Yesterday I saw a one day old player in a Sunesis. The day before that I killed a very young player flying a Dominix. In Low Sec. I could go on. The crazy doesn't end there. And I'm sure if you are reading this post you could probably share some crazy ships that extremely young players have been seen flying in space. As Eve continues to bring in more players and then give those young players access to more skill points - the insanity will continue.
I won't mention any names here. But these young players get real salty when you explode their ships. That Dominix player and I exchanged a lot of emails. I tried to patiently explain what was wrong with a young player not only flying a Battleship, but doing so in Low Sec. And then getting upset when the worst happens. Because the worst is going to happen. It's going to happen because you shouldn't be doing that. Ever. Especially alone.
One of the best things that ever happened to me in my early days was getting into a Corporation full of experienced players that cared. And taught, shared, and explained. And I realize this is not everyone's experience. In fact, as I learned later on, that Domi pilot is part of a HS based scam Alliance that pulls new players in from Rookie Chat using bot email accounts to take advantage of them. (What a world huh?) But back then there was a definite progression from one ship to another. I was taught to fully train one ship at a time and only fly what you were trained in. This meant years of hard work, dedication, and waiting to get into bigger and better ships. Of course, I'm no Saint. I didn't always strictly follow those guidelines all the time. And whenever I didn't, I paid for it. In blood.
I was almost a year old when I lost my first Battleship. Sadly zKill doesn't have the fits for those old kill mails, but I bet it wasn't great. I can see that I was using T1 drones. Which makes my skin crawl now.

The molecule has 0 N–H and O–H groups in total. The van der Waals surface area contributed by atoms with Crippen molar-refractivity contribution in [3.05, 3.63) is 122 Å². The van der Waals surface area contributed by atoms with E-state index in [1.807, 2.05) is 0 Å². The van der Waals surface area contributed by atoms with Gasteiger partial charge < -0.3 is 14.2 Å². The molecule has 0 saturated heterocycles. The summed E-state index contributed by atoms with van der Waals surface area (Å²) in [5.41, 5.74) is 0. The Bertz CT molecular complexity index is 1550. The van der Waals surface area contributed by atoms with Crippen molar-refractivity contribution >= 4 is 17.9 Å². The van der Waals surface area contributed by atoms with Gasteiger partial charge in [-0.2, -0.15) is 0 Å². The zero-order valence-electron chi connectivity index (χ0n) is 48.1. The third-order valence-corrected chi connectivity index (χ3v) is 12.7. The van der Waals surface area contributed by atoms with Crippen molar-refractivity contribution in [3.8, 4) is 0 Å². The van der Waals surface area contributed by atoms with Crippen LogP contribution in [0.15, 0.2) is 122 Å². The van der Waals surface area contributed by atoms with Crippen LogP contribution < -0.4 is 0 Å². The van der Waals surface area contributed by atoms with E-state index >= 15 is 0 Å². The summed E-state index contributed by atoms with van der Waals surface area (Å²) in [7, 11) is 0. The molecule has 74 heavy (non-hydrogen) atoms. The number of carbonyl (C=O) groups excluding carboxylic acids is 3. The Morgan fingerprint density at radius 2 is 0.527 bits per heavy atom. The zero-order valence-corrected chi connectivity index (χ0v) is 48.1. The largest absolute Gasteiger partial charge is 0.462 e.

I was talking about this yesterday with my Son on comms and he has a very interesting theory. Our generation of gamers came up playing extremely challenging games. The concept of delayed satisfaction at the end of a grind was nothing new. Not only that aspect, but throw in technology challenges, lower-end graphics, and more. We put up with a lot back in the day. (And I'm really trying to avoid the old/new generation thing here, but bear with me) But today's gamers are not the same, in that the games they've grown up on are not the same. Games now work really well and they are aimed primarily at instant gratification, or at least a different way of approaching that idea. The grind is gone. Fortnight, Destiny, hell pick any popular battleground game and once you get the hang of it, you're in. Not to mention mobile games.
How does Eve wrestle with this going forward? Young players don't want to put a year into training to fly a Battleship, under the impression that doing so will be some sort of "win" button for them. But it isn't. "Win" buttons don't exist in Eve. As I explained to that Domi pilot, one large neut and my day would have been a lot different. In fact, that Domi MJD away from my tackle. But because they were inexperienced they failed to run away before I burned out and tackled them once again! That's right, a simple warp and all that salt could have been avoided.
I spend a serious amount of time in-game talking, teaching, and offering advice to young players. But that is not my job. My job is blowing things up. And running a Corp/Alliance. While I certainly don't mind doing it, I'd rather be doing it for my own pilots.
I think this challenge is critical to the future success of Eve Online. That Domi pilot is probably going to quit playing. I suspect many of the young, frustrated, annoyed, and exploited young players making it into our game are doing the same. We can throw all the skill points, skins, and whatnot we want at them - but that ignores the core issue - one of experience. By the time I worked my way into a fully T2 fitted Battleship I had also done a lot of other things. I had become truly experienced in combat tactics, strategy, stealth bombing, hero tackle, fleet composition, fleet command, null politics, and much, much more. It wasn't just a question of flying a certain kind of ship. It was a question of being experienced enough to know how.
Fixing this might end up making Eve a slightly different experience. And that is often something that more seasoned players like myself tend to react negatively too. But I think that Eve has to evolve in order to meet the challenges of time. The gaming world is not the same as it was in 2008 when I started playing, much less way back in 2003 when Eve started bringing in new players for the first time.